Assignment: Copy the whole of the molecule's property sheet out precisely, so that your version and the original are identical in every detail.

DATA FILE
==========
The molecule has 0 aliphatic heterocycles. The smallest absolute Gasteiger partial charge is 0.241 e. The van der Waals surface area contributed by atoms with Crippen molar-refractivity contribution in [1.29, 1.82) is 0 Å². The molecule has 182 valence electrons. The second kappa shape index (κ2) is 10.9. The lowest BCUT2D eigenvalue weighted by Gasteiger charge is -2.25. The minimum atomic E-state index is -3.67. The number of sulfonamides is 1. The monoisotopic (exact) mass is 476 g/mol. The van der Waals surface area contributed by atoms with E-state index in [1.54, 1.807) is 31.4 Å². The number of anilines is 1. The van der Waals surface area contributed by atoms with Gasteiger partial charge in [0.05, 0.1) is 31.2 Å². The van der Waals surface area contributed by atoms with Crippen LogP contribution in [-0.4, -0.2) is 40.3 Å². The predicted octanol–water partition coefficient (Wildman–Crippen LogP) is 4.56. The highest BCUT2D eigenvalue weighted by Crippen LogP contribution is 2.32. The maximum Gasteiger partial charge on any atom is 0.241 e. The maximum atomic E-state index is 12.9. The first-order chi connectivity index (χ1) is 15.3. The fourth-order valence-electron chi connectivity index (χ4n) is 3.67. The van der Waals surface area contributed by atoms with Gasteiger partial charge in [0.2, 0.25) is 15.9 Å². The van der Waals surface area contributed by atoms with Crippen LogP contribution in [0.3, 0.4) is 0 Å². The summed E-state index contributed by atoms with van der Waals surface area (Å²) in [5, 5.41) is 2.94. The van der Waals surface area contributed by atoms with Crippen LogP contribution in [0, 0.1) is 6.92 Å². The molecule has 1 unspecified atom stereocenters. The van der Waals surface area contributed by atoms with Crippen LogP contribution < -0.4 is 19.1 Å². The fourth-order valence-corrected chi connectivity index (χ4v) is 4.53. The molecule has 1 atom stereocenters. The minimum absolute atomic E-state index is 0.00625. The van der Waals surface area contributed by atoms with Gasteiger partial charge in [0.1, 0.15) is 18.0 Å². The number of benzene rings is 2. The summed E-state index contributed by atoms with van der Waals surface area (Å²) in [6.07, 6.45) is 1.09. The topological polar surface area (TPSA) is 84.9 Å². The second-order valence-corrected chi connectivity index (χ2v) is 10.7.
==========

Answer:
The molecule has 0 aliphatic heterocycles. The smallest absolute Gasteiger partial charge is 0.241 e. The van der Waals surface area contributed by atoms with Crippen molar-refractivity contribution in [1.29, 1.82) is 0 Å². The molecule has 182 valence electrons. The second kappa shape index (κ2) is 10.9. The lowest BCUT2D eigenvalue weighted by Gasteiger charge is -2.25. The minimum atomic E-state index is -3.67. The number of sulfonamides is 1. The monoisotopic (exact) mass is 476 g/mol. The van der Waals surface area contributed by atoms with E-state index in [1.54, 1.807) is 31.4 Å². The number of anilines is 1. The van der Waals surface area contributed by atoms with Gasteiger partial charge in [0.05, 0.1) is 31.2 Å². The van der Waals surface area contributed by atoms with Crippen LogP contribution in [-0.4, -0.2) is 40.3 Å². The predicted octanol–water partition coefficient (Wildman–Crippen LogP) is 4.56. The highest BCUT2D eigenvalue weighted by Crippen LogP contribution is 2.32. The maximum Gasteiger partial charge on any atom is 0.241 e. The maximum atomic E-state index is 12.9. The first-order chi connectivity index (χ1) is 15.3. The fourth-order valence-electron chi connectivity index (χ4n) is 3.67. The van der Waals surface area contributed by atoms with Gasteiger partial charge in [0.2, 0.25) is 15.9 Å². The van der Waals surface area contributed by atoms with Crippen LogP contribution in [0.3, 0.4) is 0 Å². The summed E-state index contributed by atoms with van der Waals surface area (Å²) in [5, 5.41) is 2.94. The van der Waals surface area contributed by atoms with Crippen LogP contribution in [0, 0.1) is 6.92 Å². The molecule has 1 unspecified atom stereocenters. The van der Waals surface area contributed by atoms with Crippen LogP contribution < -0.4 is 19.1 Å². The fourth-order valence-corrected chi connectivity index (χ4v) is 4.53. The molecule has 1 atom stereocenters. The minimum absolute atomic E-state index is 0.00625. The van der Waals surface area contributed by atoms with Gasteiger partial charge in [0.1, 0.15) is 18.0 Å². The number of benzene rings is 2. The summed E-state index contributed by atoms with van der Waals surface area (Å²) in [6.07, 6.45) is 1.09. The topological polar surface area (TPSA) is 84.9 Å². The second-order valence-corrected chi connectivity index (χ2v) is 10.7.